Paradox

Compare and Contrast:

Actually, that was a bit of a trick question. The first video is from the Virtual Business School, the second is from hacktivist collective ‘Anonymous’, and yet… both have the same message, both are aimed at the same people. One is a learning tool and one is a threat but the message of both is the same. The world has changed and there is no going back.

I had the privilege of seeing Professor Obeng (the man behind the first video) speak the last week, and he showed us that video on a big screen. Aside from being a very energetic and engaging speaker he also has a message that makes absolute sense. People are more interconnected now -they talk more now- than at any other time in history and organisations that don’t adapt to this new reality -be they corporations, governments or anything else- are doomed. Smart businesses are harnessing this phenomenon, encouraging networking among their front line staff, crowdsourcing decisions amongst the people who will be implementing them and finding innovative solutions from nets cast as wide as possible -making the most of their talent and engaging their staff at the same time.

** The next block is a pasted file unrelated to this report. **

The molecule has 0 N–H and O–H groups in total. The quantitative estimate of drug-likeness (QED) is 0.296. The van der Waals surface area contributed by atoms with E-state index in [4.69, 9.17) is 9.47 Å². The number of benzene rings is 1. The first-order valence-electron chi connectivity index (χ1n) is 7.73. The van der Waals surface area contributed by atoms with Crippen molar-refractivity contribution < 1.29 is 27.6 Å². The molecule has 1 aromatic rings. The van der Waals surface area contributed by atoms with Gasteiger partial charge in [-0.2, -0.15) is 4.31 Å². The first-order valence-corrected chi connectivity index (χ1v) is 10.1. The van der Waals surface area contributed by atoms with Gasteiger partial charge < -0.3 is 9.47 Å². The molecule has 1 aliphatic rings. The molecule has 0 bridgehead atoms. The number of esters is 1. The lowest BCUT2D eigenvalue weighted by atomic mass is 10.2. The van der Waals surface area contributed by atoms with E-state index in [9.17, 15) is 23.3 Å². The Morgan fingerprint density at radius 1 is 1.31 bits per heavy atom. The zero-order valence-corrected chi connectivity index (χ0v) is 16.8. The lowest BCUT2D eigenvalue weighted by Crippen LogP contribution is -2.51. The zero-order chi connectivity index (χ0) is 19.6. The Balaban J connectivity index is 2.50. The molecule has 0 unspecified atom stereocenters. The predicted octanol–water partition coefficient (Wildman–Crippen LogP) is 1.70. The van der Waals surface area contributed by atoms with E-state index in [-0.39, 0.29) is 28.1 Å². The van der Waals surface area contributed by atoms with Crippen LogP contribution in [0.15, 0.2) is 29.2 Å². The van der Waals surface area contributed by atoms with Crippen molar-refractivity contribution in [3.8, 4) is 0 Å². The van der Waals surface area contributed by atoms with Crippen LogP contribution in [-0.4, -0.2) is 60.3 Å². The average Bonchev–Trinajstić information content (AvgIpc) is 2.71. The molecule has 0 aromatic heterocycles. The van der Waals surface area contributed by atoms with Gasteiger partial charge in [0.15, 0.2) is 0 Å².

The old command-and-control model is dead, and, barring a worldwide disaster (not necessarily natural) that shuts down the internet, it’s going to stay that way. Which is where we come to the paradox of the title. Sure, we, the freedom lovers use and have been using this new reality to chat, to organise, to meet up and achieve real things in the real world so have the enemies of freedom- the lefties, the groupthinkers, the big corporatist little cogs and useful idiots and sometimes it even looks hopeless. They are too many, too ideologically similar, too on-message but even as they use the electronic ties that unbind they are sowing the seeds of their own destruction, for they are popularising the very tools that make it impossible for their message to be the only message now and forevermore which is absolutely necessary for their system to survive.